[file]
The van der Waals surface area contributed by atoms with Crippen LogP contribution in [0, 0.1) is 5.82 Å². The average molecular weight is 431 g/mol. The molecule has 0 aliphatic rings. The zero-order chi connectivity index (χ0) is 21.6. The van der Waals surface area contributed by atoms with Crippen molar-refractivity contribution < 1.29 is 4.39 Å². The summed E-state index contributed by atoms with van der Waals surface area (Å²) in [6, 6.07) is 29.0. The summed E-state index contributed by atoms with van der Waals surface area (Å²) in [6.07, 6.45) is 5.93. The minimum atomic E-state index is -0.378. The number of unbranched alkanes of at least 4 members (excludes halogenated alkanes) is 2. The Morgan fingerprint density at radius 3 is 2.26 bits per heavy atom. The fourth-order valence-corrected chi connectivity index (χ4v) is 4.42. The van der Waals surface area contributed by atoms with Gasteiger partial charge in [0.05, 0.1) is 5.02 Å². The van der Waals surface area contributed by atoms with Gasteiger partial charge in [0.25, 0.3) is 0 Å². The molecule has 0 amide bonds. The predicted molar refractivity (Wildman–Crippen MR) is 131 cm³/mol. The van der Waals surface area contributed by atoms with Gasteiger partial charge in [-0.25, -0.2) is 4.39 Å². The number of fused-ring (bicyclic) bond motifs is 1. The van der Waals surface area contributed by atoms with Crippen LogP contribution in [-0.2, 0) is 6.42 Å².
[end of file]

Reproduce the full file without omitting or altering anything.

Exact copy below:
The van der Waals surface area contributed by atoms with Crippen LogP contribution in [0, 0.1) is 5.82 Å². The average molecular weight is 431 g/mol. The molecule has 0 aliphatic rings. The zero-order chi connectivity index (χ0) is 21.6. The van der Waals surface area contributed by atoms with Crippen molar-refractivity contribution < 1.29 is 4.39 Å². The summed E-state index contributed by atoms with van der Waals surface area (Å²) in [6, 6.07) is 29.0. The summed E-state index contributed by atoms with van der Waals surface area (Å²) in [6.07, 6.45) is 5.93. The minimum atomic E-state index is -0.378. The number of unbranched alkanes of at least 4 members (excludes halogenated alkanes) is 2. The Morgan fingerprint density at radius 3 is 2.26 bits per heavy atom. The fourth-order valence-corrected chi connectivity index (χ4v) is 4.42. The van der Waals surface area contributed by atoms with Gasteiger partial charge in [0.05, 0.1) is 5.02 Å². The van der Waals surface area contributed by atoms with Gasteiger partial charge in [0.25, 0.3) is 0 Å². The molecule has 0 amide bonds. The predicted molar refractivity (Wildman–Crippen MR) is 131 cm³/mol. The van der Waals surface area contributed by atoms with Gasteiger partial charge in [-0.25, -0.2) is 4.39 Å². The number of fused-ring (bicyclic) bond motifs is 1. The van der Waals surface area contributed by atoms with Crippen LogP contribution in [-0.2, 0) is 6.42 Å².